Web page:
Use of colon in this shell script

Hi the following lines appear in a bash shell script.  I would like to know what these lines is doing, the colon in particular.

: ${pidfile:=/bin/lcl_scripts/httpd2.pid}
pid=$(<$pidfile)
gmanpertAsked:
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gmanpertAuthor Commented:
Actually, here is the whole code snippet.

: ${pidfile:=/bin/lcl_scripts/httpd2.pid}
pid=$(<$pidfile)
 sudo kill -TERM $pid
 case $? in
  1)  echo -n "(not running)";;
  0)  # wait until the processes are gone (the parent is the last one)
  echo -n "(waiting for all children to terminate) "
  for ((wait=0; wait<120; wait++)); do
   if test -f $pidfile; then                       # -f test for regular file
      usleep 50000
      continue
   fi
   if ! test -f /proc/$pid/exe; then
       break
   fi
   if test "$(readlink /proc/$pid/exe 2>/dev/null)" = $apache_bin; then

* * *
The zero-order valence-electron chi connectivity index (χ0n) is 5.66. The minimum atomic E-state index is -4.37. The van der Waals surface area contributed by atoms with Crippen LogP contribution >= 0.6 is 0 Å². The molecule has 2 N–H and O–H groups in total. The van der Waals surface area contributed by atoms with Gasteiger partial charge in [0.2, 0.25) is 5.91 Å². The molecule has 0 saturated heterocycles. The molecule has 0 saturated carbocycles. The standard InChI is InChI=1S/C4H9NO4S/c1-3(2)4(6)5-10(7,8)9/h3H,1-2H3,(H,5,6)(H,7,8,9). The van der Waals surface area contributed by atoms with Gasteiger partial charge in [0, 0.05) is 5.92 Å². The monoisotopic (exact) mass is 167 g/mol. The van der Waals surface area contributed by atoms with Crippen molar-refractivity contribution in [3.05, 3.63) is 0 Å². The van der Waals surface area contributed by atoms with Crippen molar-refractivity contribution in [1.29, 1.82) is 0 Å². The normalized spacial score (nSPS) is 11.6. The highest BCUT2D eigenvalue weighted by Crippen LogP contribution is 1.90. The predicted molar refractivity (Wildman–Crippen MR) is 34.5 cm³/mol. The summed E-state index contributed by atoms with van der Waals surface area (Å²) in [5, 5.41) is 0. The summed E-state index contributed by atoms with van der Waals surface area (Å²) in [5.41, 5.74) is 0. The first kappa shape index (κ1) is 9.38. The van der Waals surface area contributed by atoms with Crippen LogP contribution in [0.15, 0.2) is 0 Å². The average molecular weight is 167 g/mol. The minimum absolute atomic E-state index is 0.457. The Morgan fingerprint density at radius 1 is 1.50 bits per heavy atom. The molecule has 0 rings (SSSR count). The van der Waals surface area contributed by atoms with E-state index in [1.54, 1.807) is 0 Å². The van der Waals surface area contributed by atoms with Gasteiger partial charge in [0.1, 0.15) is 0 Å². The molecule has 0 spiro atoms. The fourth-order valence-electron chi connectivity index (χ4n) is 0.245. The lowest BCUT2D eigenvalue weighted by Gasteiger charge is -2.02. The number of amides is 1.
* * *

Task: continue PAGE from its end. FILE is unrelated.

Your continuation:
usleep 50000
   else
       break
   fi

  done
  ;;
 esac

0
PHeadlandCommented:
The first colon on the line prevents the rest of the line being interpreted as a command. For example:

    ${v1="Hello"}

Gives an error, because it first assigns "Hello" to v1, then tries to execute the value of v1 as a command.

The "${pidfile:= ... }" means that the value of pidfile is only changed if it is not null or already set. So:

    v1="Hello"
    : ${v1="World!"}
    echo $v1

Produces "Hello", not "World!". This means that pidfile may already have been set on entry to the script, but if it isn't, the script uses the default value.

The second line assigns the contents of pidfile to pid. pidfile is the name of a file containing a process id, "<" reads from that file, so pid ends up set to the contents of the file (the process id).
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Shell Scripting

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